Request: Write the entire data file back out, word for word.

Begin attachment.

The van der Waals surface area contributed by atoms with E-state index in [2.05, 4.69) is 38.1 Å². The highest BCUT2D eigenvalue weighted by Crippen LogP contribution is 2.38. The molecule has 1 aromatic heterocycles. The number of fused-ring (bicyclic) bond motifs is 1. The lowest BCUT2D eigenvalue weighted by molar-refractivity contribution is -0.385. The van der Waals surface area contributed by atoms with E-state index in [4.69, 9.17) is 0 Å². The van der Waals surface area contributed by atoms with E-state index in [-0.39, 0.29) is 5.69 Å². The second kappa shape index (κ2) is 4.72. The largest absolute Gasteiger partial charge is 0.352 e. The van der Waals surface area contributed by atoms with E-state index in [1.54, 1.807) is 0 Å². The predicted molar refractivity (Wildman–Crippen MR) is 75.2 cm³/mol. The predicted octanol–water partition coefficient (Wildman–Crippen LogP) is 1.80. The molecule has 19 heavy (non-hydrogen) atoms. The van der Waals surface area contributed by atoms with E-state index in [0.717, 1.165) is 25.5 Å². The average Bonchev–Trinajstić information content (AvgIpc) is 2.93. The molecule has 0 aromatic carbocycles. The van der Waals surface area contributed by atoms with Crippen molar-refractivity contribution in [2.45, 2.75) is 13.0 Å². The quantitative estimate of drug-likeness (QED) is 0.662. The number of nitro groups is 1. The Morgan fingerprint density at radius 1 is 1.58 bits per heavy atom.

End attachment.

The van der Waals surface area contributed by atoms with E-state index in [2.05, 4.69) is 38.1 Å². The highest BCUT2D eigenvalue weighted by Crippen LogP contribution is 2.38. The molecule has 1 aromatic heterocycles. The number of fused-ring (bicyclic) bond motifs is 1. The lowest BCUT2D eigenvalue weighted by molar-refractivity contribution is -0.385. The van der Waals surface area contributed by atoms with E-state index in [4.69, 9.17) is 0 Å². The van der Waals surface area contributed by atoms with E-state index in [-0.39, 0.29) is 5.69 Å². The second kappa shape index (κ2) is 4.72. The largest absolute Gasteiger partial charge is 0.352 e. The van der Waals surface area contributed by atoms with E-state index in [1.54, 1.807) is 0 Å². The predicted molar refractivity (Wildman–Crippen MR) is 75.2 cm³/mol. The predicted octanol–water partition coefficient (Wildman–Crippen LogP) is 1.80. The molecule has 19 heavy (non-hydrogen) atoms. The van der Waals surface area contributed by atoms with E-state index in [0.717, 1.165) is 25.5 Å². The average Bonchev–Trinajstić information content (AvgIpc) is 2.93. The molecule has 0 aromatic carbocycles. The van der Waals surface area contributed by atoms with Crippen molar-refractivity contribution in [2.45, 2.75) is 13.0 Å². The quantitative estimate of drug-likeness (QED) is 0.662. The number of nitro groups is 1. The Morgan fingerprint density at radius 1 is 1.58 bits per heavy atom.